Worse was that last clause, the part about making the things cascade. This rule was there to ensure reasonable results. That’s the part where something should have a reasonable result based on how the player knows the world works. Granted, the suspension of disbelief goes a long way, but rewarding a player for trying something that should fuggin work in the first place is a good thing too. Anyway, if the cascade effect worked then if you shot at a stalagmite in a Cavern Level, the whole thing should come down as a giant stalagmite shaped chunk.
This cascade property also dicked the phase change thing. If that was in play if you shot the top of a column of destructible ground, the top would hit the second, immediately phase change itself and the next all the way down, dropping the bottom piece off.
What I figured out was that I really wanted 2 different kinds of destructible ground so that I could give them different properties. So I created a kind that falls that I called Gravity Ground, and another that’s just good ole Destructible Ground. When Gravity Ground is hit, it makes a crasher and when that crasher hits the ground it turns into the other kind. So you can shoot it down, watch it fall, and then shoot it to pieces once it’s living comfortably on the ground.
– Which bring me to the titles. I learned a few very important lessons about XNA this week. The first is that the game does not like it when you destroy things inside their own loops. This caused the biggest headache in the implementation of the new ground objects. If you have a loop and that loop is checking through a list, if you remove the item in the list that the system is looking for, it will crash…if’s it’s being nice to you. What was happening with all of the crasher enemies, was that they were hitting the ground multiple times. So I would see a little more fire than was expected, but it didn’t seem weird at the time.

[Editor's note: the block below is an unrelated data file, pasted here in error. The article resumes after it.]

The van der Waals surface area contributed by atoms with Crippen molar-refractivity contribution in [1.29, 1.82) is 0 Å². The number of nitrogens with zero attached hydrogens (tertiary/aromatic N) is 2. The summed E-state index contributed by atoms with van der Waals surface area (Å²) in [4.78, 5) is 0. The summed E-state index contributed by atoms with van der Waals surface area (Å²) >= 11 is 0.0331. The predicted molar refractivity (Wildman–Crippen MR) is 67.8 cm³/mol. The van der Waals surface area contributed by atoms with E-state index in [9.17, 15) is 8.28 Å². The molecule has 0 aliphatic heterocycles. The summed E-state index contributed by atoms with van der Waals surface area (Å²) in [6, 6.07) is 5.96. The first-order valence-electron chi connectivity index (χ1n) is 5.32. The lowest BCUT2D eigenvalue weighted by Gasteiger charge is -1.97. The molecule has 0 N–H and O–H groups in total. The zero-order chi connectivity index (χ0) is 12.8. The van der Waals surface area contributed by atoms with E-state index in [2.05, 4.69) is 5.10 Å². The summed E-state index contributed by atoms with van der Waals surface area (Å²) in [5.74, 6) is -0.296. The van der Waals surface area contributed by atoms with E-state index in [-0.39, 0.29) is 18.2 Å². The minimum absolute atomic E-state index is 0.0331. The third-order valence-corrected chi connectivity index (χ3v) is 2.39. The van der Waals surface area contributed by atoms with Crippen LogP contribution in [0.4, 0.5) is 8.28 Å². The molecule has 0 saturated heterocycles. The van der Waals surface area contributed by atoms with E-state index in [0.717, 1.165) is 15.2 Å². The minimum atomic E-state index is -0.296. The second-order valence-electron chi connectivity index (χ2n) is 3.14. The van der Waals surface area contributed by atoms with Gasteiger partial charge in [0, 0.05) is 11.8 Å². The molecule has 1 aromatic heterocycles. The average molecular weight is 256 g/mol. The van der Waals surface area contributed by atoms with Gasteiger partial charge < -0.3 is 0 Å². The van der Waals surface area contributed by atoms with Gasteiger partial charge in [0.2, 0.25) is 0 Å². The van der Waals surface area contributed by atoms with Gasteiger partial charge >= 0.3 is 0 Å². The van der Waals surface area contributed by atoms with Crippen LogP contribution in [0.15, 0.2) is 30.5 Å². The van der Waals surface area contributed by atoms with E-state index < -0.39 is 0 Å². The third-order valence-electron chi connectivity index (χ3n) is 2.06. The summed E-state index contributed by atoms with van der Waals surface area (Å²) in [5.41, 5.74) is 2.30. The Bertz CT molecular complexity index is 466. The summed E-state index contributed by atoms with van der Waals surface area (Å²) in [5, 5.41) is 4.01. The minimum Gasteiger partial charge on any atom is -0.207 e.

This is the titles part. It’s what I call a Recursive Bug. It’s a new magical class of bug that I hate really hard but can easily avoid in the future now that I know what to be aware of. How the Crasher code is set up is that it goes through the list of Crashers one at a time and runs their little robot class methods. It does this with a loop – a sequence of code that is repeated multiple times. Then, for each one of the Crashers it checks to see if they are touching any of the ground by running a Loop inside the Crasher loop. This is called a Nested Loop in programming jargon.
What the multiple blocks of new ground were leading me to find was that, although I had told the Crasher to remove itself if it touched any ground, the system was finishing the loops that I had requested before it does that. It was probably doing that to protect me from myself, since if you try to call up a variable or an object that doesn’t exist, the system will crash itself.
Now I’m going to get into a hypothesis here, so bear with me. I think that when XNA is running nested loops it creates a “Virtual” copy of the lists involved. Any changes to the order of the lists (like say, removing an object) happen to the actual list, but the loop is using the copy that XNA has made. This would explain why changes to variables for items on the list (like the placement of enemies) would change, but I would get the weird bug that caused my bricks to multiply like so many moist tribbles.
To dodge this in the future (and the fix that makes it work now) is to pass along a variable to the outside of the loop and use the break command. Break stops the current loop. So if I am on ground piece #52 out of 197, it’ll skip the rest if I break out. Then, once the loop is all done with whatever, I make my changes when I am reasonably sure that the data that I’m working with is the real data again.
– Wow, long one today.
…you spin me right round baby right round like a record baby….